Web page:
December 5, 2017
St. Athanasius was born in Alexandria, Egypt to Christian parents in about AD 298. From the time he was five until he was fourteen, he lived through the great and final persecution of Christians by Imperial Rome. As one scholar puts it, “All through the most impressionable years of his childhood he had not only learnt the Christian faith, he had seen it in action [in the lives of martyrs]. He had faced the possible of martyrdom himself; and he had made his own the faith for and by which the martyrs died….”
Athanasius, insofar as he is known at all, is remembered most for being the great polemicist who defended the Trinity and the deity of Christ against the wildly popular Arian heresy that denied both. Athanasius contra mundum, Athanasius against the world. Yet when he was a young man, before the advent of the theological controversy with the Arians, Athanasius wrote a delightful little catechetical book for his friend Macarius, On the Incarnation.
During this the first week of Advent, theologian Dr. Jeremy Holmes joins us to discuss that delightful and accessible book.
November 14, 2017
What does it mean to be alive? How does the life of a pine tree differ from the life of a puppy differ from the life of a person? What is it that we possess through life, but lose in death? Is it a soul? And if so, what exactly is a soul?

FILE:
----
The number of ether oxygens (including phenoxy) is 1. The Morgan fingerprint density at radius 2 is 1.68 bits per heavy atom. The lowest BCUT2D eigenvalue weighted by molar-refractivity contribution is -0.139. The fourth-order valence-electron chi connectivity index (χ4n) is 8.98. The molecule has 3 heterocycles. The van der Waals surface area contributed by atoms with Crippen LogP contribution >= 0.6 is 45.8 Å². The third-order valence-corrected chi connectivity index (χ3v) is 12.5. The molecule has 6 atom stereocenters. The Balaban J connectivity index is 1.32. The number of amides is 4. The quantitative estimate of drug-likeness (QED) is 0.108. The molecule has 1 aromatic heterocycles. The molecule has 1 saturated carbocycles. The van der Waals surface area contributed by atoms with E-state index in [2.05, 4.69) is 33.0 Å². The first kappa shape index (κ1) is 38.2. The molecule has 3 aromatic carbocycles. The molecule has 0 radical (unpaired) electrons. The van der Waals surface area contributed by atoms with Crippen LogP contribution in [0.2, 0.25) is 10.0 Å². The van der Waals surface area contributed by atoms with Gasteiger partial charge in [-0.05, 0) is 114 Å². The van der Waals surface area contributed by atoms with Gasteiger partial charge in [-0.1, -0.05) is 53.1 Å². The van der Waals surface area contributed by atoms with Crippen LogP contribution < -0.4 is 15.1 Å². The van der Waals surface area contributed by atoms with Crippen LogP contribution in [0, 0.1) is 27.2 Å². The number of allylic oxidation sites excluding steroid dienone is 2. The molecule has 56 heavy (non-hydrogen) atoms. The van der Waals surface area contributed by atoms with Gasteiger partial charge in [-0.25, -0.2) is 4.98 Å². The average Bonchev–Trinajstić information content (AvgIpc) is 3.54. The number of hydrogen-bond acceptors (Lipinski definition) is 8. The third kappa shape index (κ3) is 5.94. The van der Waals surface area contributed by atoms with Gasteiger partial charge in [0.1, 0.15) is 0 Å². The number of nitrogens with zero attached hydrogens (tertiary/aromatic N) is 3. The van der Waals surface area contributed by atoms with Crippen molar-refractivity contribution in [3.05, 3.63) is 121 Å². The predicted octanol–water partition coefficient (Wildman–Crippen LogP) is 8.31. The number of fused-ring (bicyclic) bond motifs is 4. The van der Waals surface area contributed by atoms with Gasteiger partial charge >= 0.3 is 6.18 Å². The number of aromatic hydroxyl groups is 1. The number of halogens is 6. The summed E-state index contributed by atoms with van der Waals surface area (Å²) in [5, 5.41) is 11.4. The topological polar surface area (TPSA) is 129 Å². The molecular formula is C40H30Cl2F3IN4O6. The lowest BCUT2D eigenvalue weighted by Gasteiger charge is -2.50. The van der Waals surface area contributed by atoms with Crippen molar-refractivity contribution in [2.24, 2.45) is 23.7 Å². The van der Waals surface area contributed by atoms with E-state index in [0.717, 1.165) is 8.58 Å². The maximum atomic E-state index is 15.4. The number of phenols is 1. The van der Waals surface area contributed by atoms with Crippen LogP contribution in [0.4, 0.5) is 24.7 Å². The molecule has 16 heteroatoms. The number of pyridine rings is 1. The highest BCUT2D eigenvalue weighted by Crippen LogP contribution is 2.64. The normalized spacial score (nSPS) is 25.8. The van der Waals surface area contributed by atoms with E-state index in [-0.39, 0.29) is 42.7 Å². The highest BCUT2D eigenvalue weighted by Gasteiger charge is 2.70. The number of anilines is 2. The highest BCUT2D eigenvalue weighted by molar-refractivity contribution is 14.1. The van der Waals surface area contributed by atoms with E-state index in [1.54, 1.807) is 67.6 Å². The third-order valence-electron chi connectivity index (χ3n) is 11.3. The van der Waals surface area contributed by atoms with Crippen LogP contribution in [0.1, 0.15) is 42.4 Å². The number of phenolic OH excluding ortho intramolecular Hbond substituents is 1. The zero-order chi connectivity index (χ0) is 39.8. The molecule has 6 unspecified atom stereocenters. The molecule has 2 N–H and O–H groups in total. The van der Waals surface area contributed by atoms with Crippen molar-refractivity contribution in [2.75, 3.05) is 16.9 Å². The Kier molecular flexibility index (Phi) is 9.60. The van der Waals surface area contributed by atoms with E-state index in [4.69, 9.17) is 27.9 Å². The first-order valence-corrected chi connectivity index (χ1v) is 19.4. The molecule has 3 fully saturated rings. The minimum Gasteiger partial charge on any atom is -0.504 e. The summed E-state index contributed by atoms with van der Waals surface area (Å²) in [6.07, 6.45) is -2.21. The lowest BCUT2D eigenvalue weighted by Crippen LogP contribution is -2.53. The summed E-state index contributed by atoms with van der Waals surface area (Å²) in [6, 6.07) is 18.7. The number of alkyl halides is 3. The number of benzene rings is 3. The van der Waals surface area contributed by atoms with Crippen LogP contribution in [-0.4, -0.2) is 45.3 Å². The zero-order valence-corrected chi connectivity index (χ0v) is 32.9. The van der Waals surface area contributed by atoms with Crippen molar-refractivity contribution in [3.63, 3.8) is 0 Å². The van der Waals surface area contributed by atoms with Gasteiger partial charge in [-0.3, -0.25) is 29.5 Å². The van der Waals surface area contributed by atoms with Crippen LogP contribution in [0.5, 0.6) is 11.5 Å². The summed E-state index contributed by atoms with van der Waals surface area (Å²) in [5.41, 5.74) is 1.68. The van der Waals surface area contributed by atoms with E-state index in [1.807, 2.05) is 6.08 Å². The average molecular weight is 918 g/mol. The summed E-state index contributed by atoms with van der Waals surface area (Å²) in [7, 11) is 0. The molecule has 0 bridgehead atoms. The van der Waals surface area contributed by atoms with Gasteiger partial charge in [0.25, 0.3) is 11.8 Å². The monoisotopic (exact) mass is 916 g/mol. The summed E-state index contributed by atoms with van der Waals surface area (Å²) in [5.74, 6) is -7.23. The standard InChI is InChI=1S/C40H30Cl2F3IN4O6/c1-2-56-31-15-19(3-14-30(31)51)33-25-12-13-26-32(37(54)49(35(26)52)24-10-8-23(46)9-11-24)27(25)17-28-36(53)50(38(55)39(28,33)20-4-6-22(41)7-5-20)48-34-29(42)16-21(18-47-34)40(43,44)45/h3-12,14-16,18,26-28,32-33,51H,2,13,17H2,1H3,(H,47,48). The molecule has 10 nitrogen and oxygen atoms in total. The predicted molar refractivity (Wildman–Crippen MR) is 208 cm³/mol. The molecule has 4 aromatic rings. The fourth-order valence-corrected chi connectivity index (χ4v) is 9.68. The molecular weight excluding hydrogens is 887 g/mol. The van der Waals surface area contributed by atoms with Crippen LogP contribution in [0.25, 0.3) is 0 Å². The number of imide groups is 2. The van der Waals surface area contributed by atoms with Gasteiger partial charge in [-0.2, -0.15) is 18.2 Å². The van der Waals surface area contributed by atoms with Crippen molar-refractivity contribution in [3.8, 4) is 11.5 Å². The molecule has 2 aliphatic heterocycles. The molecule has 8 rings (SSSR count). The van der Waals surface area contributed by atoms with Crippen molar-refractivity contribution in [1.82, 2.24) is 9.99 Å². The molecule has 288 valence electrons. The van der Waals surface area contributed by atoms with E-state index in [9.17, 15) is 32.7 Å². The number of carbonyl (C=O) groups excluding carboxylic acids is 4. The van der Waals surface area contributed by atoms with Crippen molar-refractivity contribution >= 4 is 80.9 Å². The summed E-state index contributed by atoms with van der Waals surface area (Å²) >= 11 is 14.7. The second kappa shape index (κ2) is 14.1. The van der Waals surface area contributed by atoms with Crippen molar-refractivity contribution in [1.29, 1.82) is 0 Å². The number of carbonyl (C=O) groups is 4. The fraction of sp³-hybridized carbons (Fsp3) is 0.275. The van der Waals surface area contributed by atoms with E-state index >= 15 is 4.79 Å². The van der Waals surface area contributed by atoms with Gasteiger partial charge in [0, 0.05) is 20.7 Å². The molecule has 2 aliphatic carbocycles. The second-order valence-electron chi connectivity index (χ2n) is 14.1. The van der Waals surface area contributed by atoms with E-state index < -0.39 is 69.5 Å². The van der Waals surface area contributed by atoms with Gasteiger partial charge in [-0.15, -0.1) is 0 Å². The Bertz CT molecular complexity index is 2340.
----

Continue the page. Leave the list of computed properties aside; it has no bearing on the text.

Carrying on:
In De Anima, On the Soul, Aristotle explored these questions, questions that while seemingly abstract remain critical to many of our current debates. The definition of “to be alive” is central to questions of abortion and euthanasia and the way we understand the human body and the human soul inform what we think about sexuality and marriage.
Our guest this week, Wyoming Catholic College philosophy professor Dr. Michael Bolin, specializes in the work of Aristotle and St. Thomas Aquinas. He is currently teaching De Anima to Wyoming Catholic College sophomores.
October 31, 2017
“The saints have no need of honour from us,” preached St. Bernard, “neither does our devotion add the slightest thing to what is theirs. Clearly, if we venerate their memory, it serves us, not them. But I tell you, when I think of them, I feel myself inflamed by a tremendous yearning.”
Each year on November 1, we celebrate the Solemnity of All Saints, remembering those brothers and sisters in Christ who lives demonstrated heroic virtue and faith. Perhaps by happy providence, perhaps by professorial cunning, Wyoming Catholic College professor Kyle Washut is teaching the Vatican II document Lumen Gentium to our seniors coming to chapter seven, “The Eschatological Nature of the Pilgrim Church and Its Union with the Church in Heaven” just in time for All Saints Day. Professor Washut is our guest this week to share what he and his students have been discussing.